Select your localized edition:

Close ×

More Ways to Connect

Discover one of our 28 local entrepreneurial communities »

Be the first to know as we launch in new countries and markets around the globe.

Interested in bringing MIT Technology Review to your local market?

MIT Technology ReviewMIT Technology Review - logo


Unsupported browser: Your browser does not meet modern web standards. See how it scores »

{ action.text }

So Villeneuve says Google probably looked at many more clues to decide the source of the recent attacks. For example, he says, the company could have looked for patterns in the times that the attacks took place. Villeneuve believes that “from their point of good visibility, they could build up a lot of information.”

Even then, Villeneuve emphasizes, it is extremely difficult to pin responsibility for the attacks on any single entity, organization, or nation.

Bruce Schneier, a prominent computer security expert and chief security officer of the British company BT, agrees. “Attacks don’t come with a return address,” he says. “This is a perennial problem. It’s not a problem of anonymity; it’s a problem of how the Internet works.”

While there’s good reason to suspect Chinese involvement, there’s no way to know for sure, Schneier says. Routing an attack through China would be an excellent way for another interested party to throw investigators off their track, he says. But Schneier adds that the type of attack leveled at Gmail users is happening all the time.

Security researcher Mila Parkour identified and posted samples of some of the fake e-mail messages and fake Web pages used to trick Gmail users into handing over their log-in information. She notes that “the spear phishing method used in this attack is far from new or sophisticated,” but points out that Web mail services offered by Google, Yahoo, and others don’t offer users the same level of protection as many enterprise systems. What’s more, she says, many users forward messages from business accounts to personal accounts, making the personal accounts worth targeting.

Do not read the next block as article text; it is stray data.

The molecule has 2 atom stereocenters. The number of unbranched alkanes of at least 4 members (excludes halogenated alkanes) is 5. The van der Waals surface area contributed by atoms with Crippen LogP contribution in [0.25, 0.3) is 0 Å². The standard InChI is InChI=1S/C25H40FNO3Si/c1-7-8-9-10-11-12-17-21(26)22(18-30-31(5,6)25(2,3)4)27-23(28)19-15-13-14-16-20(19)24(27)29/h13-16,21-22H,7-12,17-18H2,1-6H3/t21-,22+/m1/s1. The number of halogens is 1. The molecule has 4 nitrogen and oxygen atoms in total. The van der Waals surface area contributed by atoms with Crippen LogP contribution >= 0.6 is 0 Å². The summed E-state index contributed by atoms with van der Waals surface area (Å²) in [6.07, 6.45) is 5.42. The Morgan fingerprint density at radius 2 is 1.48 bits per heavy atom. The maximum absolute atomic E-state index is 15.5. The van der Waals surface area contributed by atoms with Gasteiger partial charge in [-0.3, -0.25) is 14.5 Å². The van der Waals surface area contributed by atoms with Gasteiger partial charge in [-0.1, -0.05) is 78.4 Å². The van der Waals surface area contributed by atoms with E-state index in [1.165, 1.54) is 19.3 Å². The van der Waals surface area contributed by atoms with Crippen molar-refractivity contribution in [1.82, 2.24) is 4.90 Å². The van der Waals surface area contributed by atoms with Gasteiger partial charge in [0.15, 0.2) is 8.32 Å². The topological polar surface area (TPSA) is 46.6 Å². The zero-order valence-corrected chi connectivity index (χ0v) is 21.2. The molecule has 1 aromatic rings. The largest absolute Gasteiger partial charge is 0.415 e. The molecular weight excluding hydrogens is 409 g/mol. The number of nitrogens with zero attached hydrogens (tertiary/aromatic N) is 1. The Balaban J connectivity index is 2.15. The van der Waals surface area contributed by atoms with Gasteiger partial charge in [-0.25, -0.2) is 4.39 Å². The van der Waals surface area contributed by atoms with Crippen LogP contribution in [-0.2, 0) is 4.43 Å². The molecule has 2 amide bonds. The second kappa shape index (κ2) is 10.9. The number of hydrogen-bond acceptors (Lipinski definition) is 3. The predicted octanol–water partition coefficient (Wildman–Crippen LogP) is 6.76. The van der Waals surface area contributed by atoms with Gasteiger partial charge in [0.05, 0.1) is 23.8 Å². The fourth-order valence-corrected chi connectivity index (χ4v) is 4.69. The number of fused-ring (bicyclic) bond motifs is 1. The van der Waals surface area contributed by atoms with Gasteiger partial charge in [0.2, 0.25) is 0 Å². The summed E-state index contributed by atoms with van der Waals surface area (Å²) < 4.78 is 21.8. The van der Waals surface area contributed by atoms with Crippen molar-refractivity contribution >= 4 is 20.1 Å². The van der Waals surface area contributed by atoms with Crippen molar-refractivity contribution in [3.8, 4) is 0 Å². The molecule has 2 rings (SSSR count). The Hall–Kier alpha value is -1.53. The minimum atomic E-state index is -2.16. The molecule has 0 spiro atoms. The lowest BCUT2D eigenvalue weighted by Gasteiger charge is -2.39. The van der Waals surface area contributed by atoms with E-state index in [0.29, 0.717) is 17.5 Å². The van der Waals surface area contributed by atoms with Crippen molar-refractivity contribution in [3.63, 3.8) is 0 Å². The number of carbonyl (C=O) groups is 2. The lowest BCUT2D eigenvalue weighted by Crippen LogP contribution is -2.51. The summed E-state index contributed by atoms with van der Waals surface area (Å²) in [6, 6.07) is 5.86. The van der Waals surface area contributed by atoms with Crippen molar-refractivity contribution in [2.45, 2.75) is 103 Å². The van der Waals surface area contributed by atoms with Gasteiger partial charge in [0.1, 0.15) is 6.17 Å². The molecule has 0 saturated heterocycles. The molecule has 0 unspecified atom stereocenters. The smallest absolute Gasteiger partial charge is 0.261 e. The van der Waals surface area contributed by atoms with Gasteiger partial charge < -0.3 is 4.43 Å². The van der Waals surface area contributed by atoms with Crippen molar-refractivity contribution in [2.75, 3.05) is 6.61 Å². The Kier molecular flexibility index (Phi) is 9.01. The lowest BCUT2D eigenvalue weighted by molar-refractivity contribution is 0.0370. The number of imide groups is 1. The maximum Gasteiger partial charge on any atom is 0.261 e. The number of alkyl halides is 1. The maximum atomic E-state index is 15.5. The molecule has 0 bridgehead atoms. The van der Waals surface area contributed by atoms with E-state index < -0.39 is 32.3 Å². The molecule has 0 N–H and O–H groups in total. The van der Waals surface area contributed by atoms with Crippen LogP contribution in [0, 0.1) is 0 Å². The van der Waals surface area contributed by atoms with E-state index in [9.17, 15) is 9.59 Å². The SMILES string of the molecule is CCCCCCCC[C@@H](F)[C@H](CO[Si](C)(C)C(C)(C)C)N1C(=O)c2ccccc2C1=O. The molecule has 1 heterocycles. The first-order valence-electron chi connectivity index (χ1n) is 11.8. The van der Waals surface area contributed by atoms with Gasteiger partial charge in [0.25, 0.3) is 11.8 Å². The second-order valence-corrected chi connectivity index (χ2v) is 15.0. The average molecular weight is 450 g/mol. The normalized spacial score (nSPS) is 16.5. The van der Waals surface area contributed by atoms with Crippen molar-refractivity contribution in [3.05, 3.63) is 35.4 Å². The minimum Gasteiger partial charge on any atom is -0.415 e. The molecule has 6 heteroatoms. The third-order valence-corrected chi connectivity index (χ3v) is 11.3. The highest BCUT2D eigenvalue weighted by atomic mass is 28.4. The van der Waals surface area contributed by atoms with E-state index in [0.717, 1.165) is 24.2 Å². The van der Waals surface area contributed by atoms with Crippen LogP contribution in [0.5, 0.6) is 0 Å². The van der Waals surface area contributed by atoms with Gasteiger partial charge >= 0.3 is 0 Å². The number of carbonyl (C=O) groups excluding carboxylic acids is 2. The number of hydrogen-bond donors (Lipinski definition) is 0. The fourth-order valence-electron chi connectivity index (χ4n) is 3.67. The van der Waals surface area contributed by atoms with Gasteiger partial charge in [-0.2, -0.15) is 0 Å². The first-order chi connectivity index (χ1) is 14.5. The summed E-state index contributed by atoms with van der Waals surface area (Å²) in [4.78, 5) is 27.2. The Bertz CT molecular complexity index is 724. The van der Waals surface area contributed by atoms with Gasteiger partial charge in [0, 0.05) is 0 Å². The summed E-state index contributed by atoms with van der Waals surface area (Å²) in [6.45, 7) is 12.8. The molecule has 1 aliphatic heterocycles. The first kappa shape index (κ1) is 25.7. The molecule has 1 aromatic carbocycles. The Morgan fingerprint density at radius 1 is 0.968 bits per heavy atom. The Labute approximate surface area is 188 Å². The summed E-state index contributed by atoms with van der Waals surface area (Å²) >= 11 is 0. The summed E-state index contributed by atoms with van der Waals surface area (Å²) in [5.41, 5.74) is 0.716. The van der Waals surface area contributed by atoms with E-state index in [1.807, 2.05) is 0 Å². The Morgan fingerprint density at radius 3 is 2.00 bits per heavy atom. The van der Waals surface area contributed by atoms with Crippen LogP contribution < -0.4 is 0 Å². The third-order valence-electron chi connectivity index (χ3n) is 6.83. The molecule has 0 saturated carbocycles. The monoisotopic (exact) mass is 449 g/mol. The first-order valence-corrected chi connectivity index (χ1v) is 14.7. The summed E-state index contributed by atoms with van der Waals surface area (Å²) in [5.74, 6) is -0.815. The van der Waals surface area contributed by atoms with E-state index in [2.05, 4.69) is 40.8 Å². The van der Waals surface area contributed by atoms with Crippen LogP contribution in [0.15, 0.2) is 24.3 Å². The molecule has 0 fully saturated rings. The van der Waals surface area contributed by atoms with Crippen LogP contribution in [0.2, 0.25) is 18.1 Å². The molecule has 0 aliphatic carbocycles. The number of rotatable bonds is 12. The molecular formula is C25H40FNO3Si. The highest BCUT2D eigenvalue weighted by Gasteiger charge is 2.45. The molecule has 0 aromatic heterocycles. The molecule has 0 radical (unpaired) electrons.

Villeneuve says that in some of the Web mail attacks he’s studied, attackers seem to be gathering information about a user’s computer or antivirus software. Since many people check personal e-mail at work, attackers might also be looking to gather information about systems at other locations that they want to target later, Villeneuve believes.

Though Google has gained headlines for coming forward with the recent news, Villeneuve notes that targeted attacks aimed at high-value individuals are “not just a Google problem.” He’s recently identified similar examples aimed at users of Yahoo mail and Hotmail, but he cannot confirm that they are related.

2 comments. Share your thoughts »

Credit: Technology Review

Tagged: Web, Google, security, China, gmail, hack

Reprints and Permissions | Send feedback to the editor

From the Archives


Introducing MIT Technology Review Insider.

Already a Magazine subscriber?

You're automatically an Insider. It's easy to activate or upgrade your account.

Activate Your Account

Become an Insider

It's the new way to subscribe. Get even more of the tech news, research, and discoveries you crave.

Sign Up

Learn More

Find out why MIT Technology Review Insider is for you and explore your options.

Show Me